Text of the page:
Brazil's foreign minister has said his government is worried by a report that the United States has collected data on millions of telephone and email conversations in his country and promised to push for international protection of internet privacy.
Foreign Minister Antonio Patriota on Sunday expressed "deep concern at the report that electronic and telephone communications of Brazilian citizens are being the object of espionage by organs of American intelligence.
"The Brazilian government has asked for clarifications" through the US Embassy in Brazil and Brazil's embassy in Washington, he said.
Patriota also said Brazil will ask the UN for measures "to impede abuses and protect the privacy'' of internet users, laying down rules for governments.
The O Globo newspaper reported over the weekend that information released by NSA leaker Edward Snowden shows that the number of telephone and email messages logged by the US National Security Agency in January alone was not
far behind the 2.3 million reportedly collected in the United States.
The spokesman for the US embassy in Brazil's capital, Dean Chaves, said earlier that any response to the O Globo report would be issued in Washington.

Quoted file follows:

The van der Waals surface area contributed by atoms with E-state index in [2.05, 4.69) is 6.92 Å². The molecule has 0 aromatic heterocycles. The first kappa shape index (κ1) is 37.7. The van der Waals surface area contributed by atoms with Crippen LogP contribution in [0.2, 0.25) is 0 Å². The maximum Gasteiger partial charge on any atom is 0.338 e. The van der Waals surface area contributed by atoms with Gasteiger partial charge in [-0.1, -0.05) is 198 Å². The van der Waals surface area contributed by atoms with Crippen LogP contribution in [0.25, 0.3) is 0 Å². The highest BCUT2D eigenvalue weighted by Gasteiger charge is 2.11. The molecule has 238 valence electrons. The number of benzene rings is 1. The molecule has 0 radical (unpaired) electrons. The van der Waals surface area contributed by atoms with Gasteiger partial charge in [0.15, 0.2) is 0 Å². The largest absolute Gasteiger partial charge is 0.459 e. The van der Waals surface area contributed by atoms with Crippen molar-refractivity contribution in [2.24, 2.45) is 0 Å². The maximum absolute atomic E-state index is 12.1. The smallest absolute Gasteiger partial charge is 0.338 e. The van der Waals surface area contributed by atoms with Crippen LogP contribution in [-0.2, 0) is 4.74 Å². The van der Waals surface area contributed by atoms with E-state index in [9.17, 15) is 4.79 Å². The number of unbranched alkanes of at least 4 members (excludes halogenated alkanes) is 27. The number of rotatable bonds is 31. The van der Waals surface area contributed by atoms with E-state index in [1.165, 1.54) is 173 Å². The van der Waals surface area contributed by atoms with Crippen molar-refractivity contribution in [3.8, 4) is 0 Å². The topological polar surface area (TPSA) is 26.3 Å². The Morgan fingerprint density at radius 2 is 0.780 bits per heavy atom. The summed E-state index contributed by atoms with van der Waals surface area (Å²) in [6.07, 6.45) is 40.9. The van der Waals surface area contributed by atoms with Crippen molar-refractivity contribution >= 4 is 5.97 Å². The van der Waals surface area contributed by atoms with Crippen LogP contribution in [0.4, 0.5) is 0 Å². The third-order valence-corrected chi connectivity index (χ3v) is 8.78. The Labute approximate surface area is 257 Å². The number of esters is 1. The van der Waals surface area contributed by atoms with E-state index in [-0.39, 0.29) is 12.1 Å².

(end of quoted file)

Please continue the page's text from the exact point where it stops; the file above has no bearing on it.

There was no immediate response from the office of the US national intelligence director's office on Sunday, but in response to earlier reports of covert monitoring in Europe, the office said it would respond to concerns of specific nations through diplomatic channels.
However, "as a matter of policy, we have made clear that the United States gathers foreign intelligence of the type gathered by all nations," last month's statement said, without providing further details.
The chairman of the US Joint Chiefs of Staff warned Sunday that Snowden's overall disclosures have undermined US relationships with other countries and affected what he calls "the importance of trust".
O Globo's article said that "Brazil, with extensive digitalised public and private networks operated by large telecommunications and internet companies, appears to stand out on maps of the US agency as a priority target for telephony and data traffic, alongside nations such as China, Russia and Pakistan."
The report did not describe the sort of data collected, but the US programs appear to gather what is called metadata: Logs of message times, addresses and other information rather than the content of the messages.
The report was co-authored by US journalist Glenn Greenwald, who has been key in earlier reports on Snowden's revelations.
In a column Sunday for the British-based newspaper The Guardian, Greenwald said that "the NSA has, for years, systematically tapped into the Brazilian telecommunication network and indiscriminately intercepted, collected and stored the email and telephone records of millions of Brazilians."
He said Brazil was merely an example of a global practice.